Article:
"Darfur Now" isn't another documentary about the genocide in western Sudan. It's about what some people are trying to do to stop that genocide, and how you and I might try, too, if we could ever get off our duffs and past our atrocity fatigue. Slick, impassioned, and guardedly upbeat, Ted Braun's film is a morale booster aimed at US audiences rather than the 2.5 million displaced Sudanese tribespeople whose villages have been destroyed and families slaughtered. That we need a pick-me-up more than they do is pathetic, but there you are.
Braun focuses on six individuals coming at the crisis from different directions and in different countries. In the Hamadea camp near the border with Chad, Ahmed Mohammed Abakar serves as the local sheik; himself a refugee, he's the fixer for 47,000 people desperate for safety and services. Hejewa Adam is a former villager who has joined the rebel forces after the Janjaweed militia killed her 3-month-old son; to her, "fighting is normal, like drinking water."
In the Hague, prosecutor Luis Moreno-Ocampo of the International Criminal Court sifts the evidence as he prepares indictments and arrest warrants against the Sudanese officials who unleashed the Janjaweed. Pablo Recalde, a relief worker from Ecuador, organizes trucks to ferry 40,000 tons of food per month to the refugee camps; it's a good day when his convoys aren't hijacked.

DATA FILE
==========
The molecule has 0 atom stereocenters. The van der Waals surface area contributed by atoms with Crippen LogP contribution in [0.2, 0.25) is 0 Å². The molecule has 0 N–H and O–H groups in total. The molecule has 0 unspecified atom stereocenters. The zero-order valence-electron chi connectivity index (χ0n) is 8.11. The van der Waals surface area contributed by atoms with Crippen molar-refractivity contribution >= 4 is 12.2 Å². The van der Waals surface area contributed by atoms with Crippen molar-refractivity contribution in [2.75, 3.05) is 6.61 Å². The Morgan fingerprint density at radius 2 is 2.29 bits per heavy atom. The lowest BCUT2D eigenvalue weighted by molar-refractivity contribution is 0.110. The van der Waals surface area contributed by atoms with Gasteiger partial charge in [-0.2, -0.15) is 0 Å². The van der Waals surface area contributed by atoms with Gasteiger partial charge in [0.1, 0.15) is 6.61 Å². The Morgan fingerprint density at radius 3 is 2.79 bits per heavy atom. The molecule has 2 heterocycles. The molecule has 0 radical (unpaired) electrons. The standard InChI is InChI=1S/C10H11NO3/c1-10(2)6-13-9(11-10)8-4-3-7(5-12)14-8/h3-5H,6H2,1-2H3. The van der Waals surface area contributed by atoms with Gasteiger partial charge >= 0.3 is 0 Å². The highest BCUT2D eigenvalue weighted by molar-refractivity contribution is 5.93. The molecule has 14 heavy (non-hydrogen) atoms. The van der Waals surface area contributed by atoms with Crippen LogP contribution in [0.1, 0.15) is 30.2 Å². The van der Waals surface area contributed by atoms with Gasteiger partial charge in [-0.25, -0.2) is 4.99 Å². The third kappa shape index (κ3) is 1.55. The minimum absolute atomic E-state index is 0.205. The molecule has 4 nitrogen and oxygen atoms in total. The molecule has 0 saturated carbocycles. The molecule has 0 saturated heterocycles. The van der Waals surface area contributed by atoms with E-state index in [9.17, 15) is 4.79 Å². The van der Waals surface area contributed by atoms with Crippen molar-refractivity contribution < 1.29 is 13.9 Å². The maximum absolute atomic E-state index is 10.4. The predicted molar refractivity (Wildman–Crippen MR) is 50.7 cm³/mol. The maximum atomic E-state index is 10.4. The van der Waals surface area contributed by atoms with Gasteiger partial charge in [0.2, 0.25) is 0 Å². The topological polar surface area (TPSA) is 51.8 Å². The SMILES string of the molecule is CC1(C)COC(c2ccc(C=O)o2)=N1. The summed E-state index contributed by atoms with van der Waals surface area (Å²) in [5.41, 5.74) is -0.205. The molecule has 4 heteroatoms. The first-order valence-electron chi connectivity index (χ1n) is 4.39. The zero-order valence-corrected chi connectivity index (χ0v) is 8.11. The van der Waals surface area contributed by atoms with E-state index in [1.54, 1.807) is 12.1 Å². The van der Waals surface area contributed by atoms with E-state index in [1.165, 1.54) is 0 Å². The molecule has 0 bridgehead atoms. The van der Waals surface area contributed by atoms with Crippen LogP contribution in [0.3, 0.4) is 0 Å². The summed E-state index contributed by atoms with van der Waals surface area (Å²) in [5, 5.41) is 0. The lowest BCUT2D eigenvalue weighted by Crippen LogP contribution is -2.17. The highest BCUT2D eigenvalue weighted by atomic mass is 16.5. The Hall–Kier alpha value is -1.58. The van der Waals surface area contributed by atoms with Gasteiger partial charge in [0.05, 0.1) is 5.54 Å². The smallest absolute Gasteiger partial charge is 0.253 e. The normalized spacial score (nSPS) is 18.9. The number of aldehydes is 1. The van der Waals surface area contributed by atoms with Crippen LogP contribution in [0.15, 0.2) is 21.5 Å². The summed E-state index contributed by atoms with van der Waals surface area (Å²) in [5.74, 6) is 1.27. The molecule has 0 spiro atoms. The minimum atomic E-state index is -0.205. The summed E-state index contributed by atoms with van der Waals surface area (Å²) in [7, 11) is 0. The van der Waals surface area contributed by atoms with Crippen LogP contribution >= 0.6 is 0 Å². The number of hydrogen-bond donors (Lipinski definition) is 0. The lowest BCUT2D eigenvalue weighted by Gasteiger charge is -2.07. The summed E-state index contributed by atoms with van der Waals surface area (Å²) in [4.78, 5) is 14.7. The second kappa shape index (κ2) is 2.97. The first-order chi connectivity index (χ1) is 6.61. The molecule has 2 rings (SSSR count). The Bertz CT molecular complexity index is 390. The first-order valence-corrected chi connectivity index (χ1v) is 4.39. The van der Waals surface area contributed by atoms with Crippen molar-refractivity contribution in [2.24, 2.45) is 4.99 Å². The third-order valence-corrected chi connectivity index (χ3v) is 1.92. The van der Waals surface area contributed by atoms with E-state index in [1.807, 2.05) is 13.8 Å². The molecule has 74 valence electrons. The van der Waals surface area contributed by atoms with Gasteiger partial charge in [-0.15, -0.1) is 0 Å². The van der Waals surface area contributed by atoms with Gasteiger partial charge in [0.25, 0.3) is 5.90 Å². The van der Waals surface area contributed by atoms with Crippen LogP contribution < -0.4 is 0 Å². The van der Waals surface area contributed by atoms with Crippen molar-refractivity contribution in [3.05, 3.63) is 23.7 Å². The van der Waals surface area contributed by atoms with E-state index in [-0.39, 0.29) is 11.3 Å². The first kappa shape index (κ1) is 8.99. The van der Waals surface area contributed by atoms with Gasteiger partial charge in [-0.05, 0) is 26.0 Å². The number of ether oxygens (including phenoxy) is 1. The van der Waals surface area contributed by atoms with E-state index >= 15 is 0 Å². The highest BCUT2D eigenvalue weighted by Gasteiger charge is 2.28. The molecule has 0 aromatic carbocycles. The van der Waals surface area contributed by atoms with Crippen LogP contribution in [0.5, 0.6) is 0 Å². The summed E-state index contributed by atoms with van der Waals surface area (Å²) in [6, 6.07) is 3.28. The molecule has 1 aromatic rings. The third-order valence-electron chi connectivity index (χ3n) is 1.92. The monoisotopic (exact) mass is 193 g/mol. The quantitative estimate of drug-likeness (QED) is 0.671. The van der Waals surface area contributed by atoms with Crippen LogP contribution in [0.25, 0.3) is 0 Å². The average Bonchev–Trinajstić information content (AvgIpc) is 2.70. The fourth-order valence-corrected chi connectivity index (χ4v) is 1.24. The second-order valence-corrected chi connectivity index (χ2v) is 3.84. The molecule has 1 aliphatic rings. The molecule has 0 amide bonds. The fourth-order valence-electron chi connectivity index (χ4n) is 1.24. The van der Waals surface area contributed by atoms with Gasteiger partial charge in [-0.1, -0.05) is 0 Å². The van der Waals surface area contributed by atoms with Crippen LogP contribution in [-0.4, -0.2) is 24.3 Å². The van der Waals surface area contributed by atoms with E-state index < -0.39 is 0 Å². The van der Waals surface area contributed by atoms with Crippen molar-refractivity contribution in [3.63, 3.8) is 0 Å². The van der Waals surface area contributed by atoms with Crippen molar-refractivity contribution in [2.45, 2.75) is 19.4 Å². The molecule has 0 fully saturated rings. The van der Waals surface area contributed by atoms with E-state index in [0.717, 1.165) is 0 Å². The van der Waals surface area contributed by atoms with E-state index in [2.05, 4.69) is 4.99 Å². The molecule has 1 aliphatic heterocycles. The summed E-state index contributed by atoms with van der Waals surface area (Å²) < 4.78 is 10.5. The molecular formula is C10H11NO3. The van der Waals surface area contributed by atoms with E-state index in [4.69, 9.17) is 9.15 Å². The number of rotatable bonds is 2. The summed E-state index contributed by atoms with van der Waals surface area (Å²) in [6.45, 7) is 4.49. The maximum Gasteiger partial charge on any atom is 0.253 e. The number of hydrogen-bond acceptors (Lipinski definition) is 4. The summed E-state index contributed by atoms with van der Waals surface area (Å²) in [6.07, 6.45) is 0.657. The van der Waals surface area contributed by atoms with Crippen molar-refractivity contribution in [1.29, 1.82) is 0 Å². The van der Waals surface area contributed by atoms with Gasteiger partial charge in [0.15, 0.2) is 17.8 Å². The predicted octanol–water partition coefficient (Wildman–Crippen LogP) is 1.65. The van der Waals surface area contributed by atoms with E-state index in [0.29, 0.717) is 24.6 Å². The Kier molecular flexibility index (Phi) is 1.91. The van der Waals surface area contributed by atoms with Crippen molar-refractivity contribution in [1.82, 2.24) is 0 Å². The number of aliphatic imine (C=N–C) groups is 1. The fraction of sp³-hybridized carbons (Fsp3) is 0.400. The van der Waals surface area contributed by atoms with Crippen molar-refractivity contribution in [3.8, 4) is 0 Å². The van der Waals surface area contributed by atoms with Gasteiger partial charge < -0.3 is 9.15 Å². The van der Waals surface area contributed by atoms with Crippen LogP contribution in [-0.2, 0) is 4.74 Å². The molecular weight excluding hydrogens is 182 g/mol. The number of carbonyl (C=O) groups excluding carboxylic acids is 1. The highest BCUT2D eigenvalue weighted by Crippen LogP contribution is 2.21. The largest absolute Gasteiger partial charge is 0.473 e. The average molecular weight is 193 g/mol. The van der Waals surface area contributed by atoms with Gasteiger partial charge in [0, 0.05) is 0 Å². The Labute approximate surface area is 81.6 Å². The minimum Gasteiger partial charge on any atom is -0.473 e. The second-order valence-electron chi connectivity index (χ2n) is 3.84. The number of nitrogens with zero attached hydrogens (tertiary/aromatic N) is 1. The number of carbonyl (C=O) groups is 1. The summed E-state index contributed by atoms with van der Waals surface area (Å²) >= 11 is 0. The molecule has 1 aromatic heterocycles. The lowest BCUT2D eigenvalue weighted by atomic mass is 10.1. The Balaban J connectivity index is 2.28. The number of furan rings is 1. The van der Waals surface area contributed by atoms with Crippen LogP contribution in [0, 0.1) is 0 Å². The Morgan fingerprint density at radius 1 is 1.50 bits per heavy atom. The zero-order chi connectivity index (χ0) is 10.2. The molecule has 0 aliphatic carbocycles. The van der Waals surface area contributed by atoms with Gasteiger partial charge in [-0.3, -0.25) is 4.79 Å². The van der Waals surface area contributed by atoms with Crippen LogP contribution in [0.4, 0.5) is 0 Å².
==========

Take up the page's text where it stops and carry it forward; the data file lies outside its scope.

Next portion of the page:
In the States, UCLA grad Adam Sterling hands out fliers to bladers on Venice Beach and agitates for the passage of a bill that would force California to divest from Sudan. In nearby Hollywood, actor Don Cheadle ("Hotel Rwanda") uses his celebrity status and famous friends like George Clooney to bring attention to the region, despairing of the US government's lack of initiative. "We're the highest-ranking delegation to visit [the region]," Cheadle stews. "That's embarrassing."
"Darfur Now" tosses up a few eye-opening details: For instance, China buys more than 60 percent of Sudan's oil and thus has a vested interest in supporting the government, allegedly with arms as well as economic measures. The film isn't above scorn, either: Sudan's ambassador to the United Nations, Abdalmahmood Abdalhaleem Mohamad, is a bureaucrat out of central casting as he dismisses the genocide as "a tribal conflict" and cluelessly insists that US politicians raise the issue only to curry favor with black voters.
Great filmmaking this isn't; the director strives for advocacy instead of art, and he achieves it at the expense of nuance and balance. Yet Braun's earnestness is confrontational in unexpected ways. As stirring as the stories from Darfur are, it's Sterling's conversion from callow college kid to political in-fighter taking his divestment bill all the way to Governor Arnold Schwarzenegger's office that's the most pointed and relevant to the film's argument.
That argument is simple: You can do it too, dude, so why don't you want to? "If we bottle half the enthusiasm that gets people to phone into 'American Idol,' it's a done deal," says Sterling in youthful optimism. Leave it to Moreno-Ocampo, an Argentine junta survivor, to sound a less rosy note about the ICC's ability to prosecute war criminals. "If this court is not working well," he says, "in 25 years the world will be like Darfur."